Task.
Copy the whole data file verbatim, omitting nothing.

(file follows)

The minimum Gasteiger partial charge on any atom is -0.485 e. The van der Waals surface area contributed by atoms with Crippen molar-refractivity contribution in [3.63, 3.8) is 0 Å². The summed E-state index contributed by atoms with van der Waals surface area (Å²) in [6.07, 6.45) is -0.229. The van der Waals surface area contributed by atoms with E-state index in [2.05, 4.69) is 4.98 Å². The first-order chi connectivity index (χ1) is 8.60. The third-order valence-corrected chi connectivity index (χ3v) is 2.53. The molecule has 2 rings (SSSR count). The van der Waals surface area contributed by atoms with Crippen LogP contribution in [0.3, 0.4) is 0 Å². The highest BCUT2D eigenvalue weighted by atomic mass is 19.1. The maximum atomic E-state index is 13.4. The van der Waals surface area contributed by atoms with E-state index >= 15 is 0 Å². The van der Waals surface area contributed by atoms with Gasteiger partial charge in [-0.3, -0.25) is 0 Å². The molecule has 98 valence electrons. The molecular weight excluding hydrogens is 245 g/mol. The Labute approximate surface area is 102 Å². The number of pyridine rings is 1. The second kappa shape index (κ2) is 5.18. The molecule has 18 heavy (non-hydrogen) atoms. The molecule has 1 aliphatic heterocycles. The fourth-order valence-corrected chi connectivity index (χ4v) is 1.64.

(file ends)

The minimum Gasteiger partial charge on any atom is -0.485 e. The van der Waals surface area contributed by atoms with Crippen molar-refractivity contribution in [3.63, 3.8) is 0 Å². The summed E-state index contributed by atoms with van der Waals surface area (Å²) in [6.07, 6.45) is -0.229. The van der Waals surface area contributed by atoms with E-state index in [2.05, 4.69) is 4.98 Å². The first-order chi connectivity index (χ1) is 8.60. The third-order valence-corrected chi connectivity index (χ3v) is 2.53. The molecule has 2 rings (SSSR count). The van der Waals surface area contributed by atoms with Crippen LogP contribution in [0.3, 0.4) is 0 Å². The highest BCUT2D eigenvalue weighted by atomic mass is 19.1. The maximum atomic E-state index is 13.4. The van der Waals surface area contributed by atoms with E-state index >= 15 is 0 Å². The van der Waals surface area contributed by atoms with Gasteiger partial charge in [-0.3, -0.25) is 0 Å². The molecule has 98 valence electrons. The molecular weight excluding hydrogens is 245 g/mol. The Labute approximate surface area is 102 Å². The number of pyridine rings is 1. The second kappa shape index (κ2) is 5.18. The molecule has 18 heavy (non-hydrogen) atoms. The molecule has 1 aliphatic heterocycles. The fourth-order valence-corrected chi connectivity index (χ4v) is 1.64.